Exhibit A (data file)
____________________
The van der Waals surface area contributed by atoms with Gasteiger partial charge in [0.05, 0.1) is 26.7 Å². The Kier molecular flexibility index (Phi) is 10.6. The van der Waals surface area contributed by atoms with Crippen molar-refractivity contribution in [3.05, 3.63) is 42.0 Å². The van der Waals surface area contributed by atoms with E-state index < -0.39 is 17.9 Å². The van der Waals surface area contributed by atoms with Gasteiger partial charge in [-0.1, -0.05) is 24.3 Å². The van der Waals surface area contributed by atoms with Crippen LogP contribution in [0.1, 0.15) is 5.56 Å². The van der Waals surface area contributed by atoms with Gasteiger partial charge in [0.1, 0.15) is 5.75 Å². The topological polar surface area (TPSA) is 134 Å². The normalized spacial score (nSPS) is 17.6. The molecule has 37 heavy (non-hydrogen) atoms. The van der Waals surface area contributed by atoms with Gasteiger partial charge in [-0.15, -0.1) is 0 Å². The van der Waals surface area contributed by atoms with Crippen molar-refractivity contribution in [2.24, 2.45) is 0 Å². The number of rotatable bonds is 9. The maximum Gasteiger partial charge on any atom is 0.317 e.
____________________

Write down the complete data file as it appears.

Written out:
The van der Waals surface area contributed by atoms with Gasteiger partial charge in [0.05, 0.1) is 26.7 Å². The Kier molecular flexibility index (Phi) is 10.6. The van der Waals surface area contributed by atoms with Crippen molar-refractivity contribution in [3.05, 3.63) is 42.0 Å². The van der Waals surface area contributed by atoms with E-state index < -0.39 is 17.9 Å². The van der Waals surface area contributed by atoms with Gasteiger partial charge in [-0.1, -0.05) is 24.3 Å². The van der Waals surface area contributed by atoms with Crippen LogP contribution in [0.1, 0.15) is 5.56 Å². The van der Waals surface area contributed by atoms with Gasteiger partial charge in [0.1, 0.15) is 5.75 Å². The topological polar surface area (TPSA) is 134 Å². The normalized spacial score (nSPS) is 17.6. The molecule has 37 heavy (non-hydrogen) atoms. The van der Waals surface area contributed by atoms with Gasteiger partial charge in [-0.15, -0.1) is 0 Å². The van der Waals surface area contributed by atoms with Crippen molar-refractivity contribution in [2.24, 2.45) is 0 Å². The number of rotatable bonds is 9. The maximum Gasteiger partial charge on any atom is 0.317 e.